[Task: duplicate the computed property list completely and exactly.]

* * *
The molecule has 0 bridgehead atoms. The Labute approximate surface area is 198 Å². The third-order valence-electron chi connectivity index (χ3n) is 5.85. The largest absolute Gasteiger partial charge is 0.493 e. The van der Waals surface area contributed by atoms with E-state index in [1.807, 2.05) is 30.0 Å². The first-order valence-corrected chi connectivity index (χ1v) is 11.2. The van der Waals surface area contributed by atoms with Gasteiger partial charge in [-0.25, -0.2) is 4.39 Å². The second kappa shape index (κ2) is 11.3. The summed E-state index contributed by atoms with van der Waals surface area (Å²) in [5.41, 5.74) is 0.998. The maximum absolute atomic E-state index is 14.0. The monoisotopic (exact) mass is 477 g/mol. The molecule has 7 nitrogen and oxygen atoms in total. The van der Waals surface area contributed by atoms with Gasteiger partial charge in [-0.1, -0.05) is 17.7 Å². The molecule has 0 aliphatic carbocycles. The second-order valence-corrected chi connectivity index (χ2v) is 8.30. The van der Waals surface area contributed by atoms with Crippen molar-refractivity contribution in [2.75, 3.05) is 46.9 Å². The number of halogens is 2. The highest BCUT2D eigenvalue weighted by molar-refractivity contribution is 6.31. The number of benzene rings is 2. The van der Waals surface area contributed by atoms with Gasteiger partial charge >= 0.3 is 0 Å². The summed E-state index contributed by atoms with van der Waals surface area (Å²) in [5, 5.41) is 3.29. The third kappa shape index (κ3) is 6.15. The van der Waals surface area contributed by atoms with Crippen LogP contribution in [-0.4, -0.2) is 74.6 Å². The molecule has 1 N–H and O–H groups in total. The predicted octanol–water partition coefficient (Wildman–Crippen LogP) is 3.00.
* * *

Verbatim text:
The molecule has 0 bridgehead atoms. The Labute approximate surface area is 198 Å². The third-order valence-electron chi connectivity index (χ3n) is 5.85. The largest absolute Gasteiger partial charge is 0.493 e. The van der Waals surface area contributed by atoms with E-state index in [1.807, 2.05) is 30.0 Å². The first-order valence-corrected chi connectivity index (χ1v) is 11.2. The van der Waals surface area contributed by atoms with Gasteiger partial charge in [-0.25, -0.2) is 4.39 Å². The second kappa shape index (κ2) is 11.3. The summed E-state index contributed by atoms with van der Waals surface area (Å²) in [5.41, 5.74) is 0.998. The maximum absolute atomic E-state index is 14.0. The monoisotopic (exact) mass is 477 g/mol. The molecule has 7 nitrogen and oxygen atoms in total. The van der Waals surface area contributed by atoms with Gasteiger partial charge in [-0.1, -0.05) is 17.7 Å². The molecule has 0 aliphatic carbocycles. The second-order valence-corrected chi connectivity index (χ2v) is 8.30. The van der Waals surface area contributed by atoms with Crippen molar-refractivity contribution in [2.75, 3.05) is 46.9 Å². The number of halogens is 2. The highest BCUT2D eigenvalue weighted by molar-refractivity contribution is 6.31. The number of benzene rings is 2. The van der Waals surface area contributed by atoms with Gasteiger partial charge >= 0.3 is 0 Å². The summed E-state index contributed by atoms with van der Waals surface area (Å²) in [5, 5.41) is 3.29. The third kappa shape index (κ3) is 6.15. The van der Waals surface area contributed by atoms with Crippen LogP contribution in [-0.4, -0.2) is 74.6 Å². The molecule has 1 N–H and O–H groups in total. The predicted octanol–water partition coefficient (Wildman–Crippen LogP) is 3.00.